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Justice Across Movements: Women’s Rights—Social, Racial And Economic Equity

/Justice Across Movements: Women’s Rights—Social, Racial And Economic Equity

 

17 11, 2023

Women and LGBTQ+ people are uniquely vulnerable to climate change, new report shows

2024-02-26T09:06:22-05:00Tags: |

For the first time since its inception, the fifth National Climate Assessment included a section dedicated to studying how climate change impacts women and LGBTQ+ people. This addition reflects changing public and governmental acknowledgement of the ways climate change exacerbates existing inequalities. Key ideas of the report include disproportionate experiences for women due to unique mental, sexual, and reproductive health needs that intersect with social, racial, and economic disparities and particular vulnerabilities for LGBTQ+ people as they are excluded from many social services. Climate change makes it harder for women, especially women of color, to access reproductive health care. At the same time, health concerns are rising for women because of the crisis and existing environmental concerns that are especially pressing in low income neighborhoods, such as heat exposure and pollution. Pregnant women are particularly vulnerable to climate-related health problems, including poor pregnancy outcomes and increased maternal mortality rates. LGBTQ+ people also face increased difficulty accessing support post disasters due to exclusion from many faith-based groups and even being blamed for disasters in faith circles. The report highlights the urgency for unique disaster planning to meet the needs of vulnerable communities and the importance of amplifying intersectionality in climate research.  

27 07, 2023

The Color of Grass Roots: Diversifying the Climate Movement

2023-12-05T13:24:30-05:00Tags: , |

Heather McTeer Toney highlights the immediate intersectionality of the climate crisis and the historic and contemporary struggles, work, and hope of BIPOC communities throughout it. Toney is Greenville, Mississippi’s youngest and first Black female mayor and has been fighting for water rights in her area, not realizing that she was continuing a legacy of environmentalism that goes back hundreds of years. Black communities have been at the frontlines of environmental and climate related issues for centuries as environmental justice is inextricably linked to their experiences of social justice. Toney highlights the need for affected communities to be involved in decision making in the future. She then shifts the conversation to hope and perseverance by uplifting faith communities that have provided safe and empowering spaces for Black communities throughout various movements. This hope has often been missing from the climate movement. Recognizing the climate crisis as part of a contemporary continuation of historic systems of oppression and learning from the communities leading the way to justice is how we can make radical change.  Photo Credit: United Women in Faith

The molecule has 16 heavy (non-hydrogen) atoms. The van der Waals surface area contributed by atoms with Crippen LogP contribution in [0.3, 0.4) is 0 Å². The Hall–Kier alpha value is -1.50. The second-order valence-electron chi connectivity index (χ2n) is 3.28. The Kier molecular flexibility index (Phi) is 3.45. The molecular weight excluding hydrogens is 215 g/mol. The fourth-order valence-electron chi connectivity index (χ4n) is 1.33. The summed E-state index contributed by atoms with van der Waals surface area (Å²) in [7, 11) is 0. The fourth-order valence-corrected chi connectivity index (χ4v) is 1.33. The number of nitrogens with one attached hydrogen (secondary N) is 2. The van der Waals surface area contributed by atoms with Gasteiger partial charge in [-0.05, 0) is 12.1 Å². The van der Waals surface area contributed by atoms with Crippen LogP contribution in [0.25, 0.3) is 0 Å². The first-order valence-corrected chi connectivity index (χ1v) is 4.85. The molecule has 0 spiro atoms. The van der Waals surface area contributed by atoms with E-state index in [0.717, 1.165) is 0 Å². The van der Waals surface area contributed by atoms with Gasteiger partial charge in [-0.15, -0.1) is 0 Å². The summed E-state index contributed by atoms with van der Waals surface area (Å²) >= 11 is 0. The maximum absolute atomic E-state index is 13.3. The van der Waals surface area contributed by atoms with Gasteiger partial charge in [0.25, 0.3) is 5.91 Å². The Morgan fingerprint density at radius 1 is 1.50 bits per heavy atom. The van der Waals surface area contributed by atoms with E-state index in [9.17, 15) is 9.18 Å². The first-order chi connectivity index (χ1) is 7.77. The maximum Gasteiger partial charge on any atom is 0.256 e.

26 07, 2023

Society Leaves Disabled Communities Sweltering

2023-11-29T18:40:26-05:00Tags: , |

Disabled people make up the world’s largest minority and yet they have not had opportunities to participate fully in society. The climate crisis has exacerbated these inequities. Yessenia Funes highlights stories and statistics from around the world, emphasizing the societal barriers to civic participation that go beyond individual conditions. The rise of heat waves have put disabled people at increased risk of health complications. These disabilities can make extreme heat and light exposure inherently more difficult, causing individuals to lack the ability to perspire or make it painful to be in high light/heat areas. On top of that, there are structures in place that complicate life for disabled people, such as lack of accessible housing, lack of inclusion in emergency response protocols, economic challenges, and other social determinants of health that affect them every day. Amid the crisis, they are losing their lives at disproportionate rates. This is worsened further for historically underserved groups, such as BIPOC, LGBTQ+, and rural communities. Disabled people have had to innovate and adapt to survive their regular lives, and now the changing climate. This kind of thinking is vital for climate adaptation. Climate resilience must include accessibility and inclusion so that everyone is able to live full, equitable, and enjoyable lives.  Photo credit: Yaorusheng/Getty Images

29 06, 2023

Lifting the Curtain on Carbon Colonialism

2023-11-28T21:07:18-05:00Tags: , |

Sopheap is one of thousands of workers in Cambodia and around the world that have had to adjust their lives due to climate change and carbon colonialism. The 40 year old mother of three collects, sorts, and sells clothes that are dumped into Cambodia by the ton. She works through heat waves to earn a living from the discards of the fast fashion industry in the Global North. Sopheap is invisible to the world, hidden behind the curtain that companies have drawn to cover their impacts. Laurie Parsons describes the way colonial narratives and ideas are perpetuated through the phrasing of “sustainability” as they send their emissions and waste to the rest of the world. Decolonizing climate change means uncovering the hidden figures in sustainability and demanding accountability from the parties that center environmental action around disproportionate power dynamics. True sustainable climate action will come when Sopheap, and everyone affected by inequalities, are seen and included in the movement along with an end to abusive supply chains. Photo credit: Jake Chessum/Trunk Archive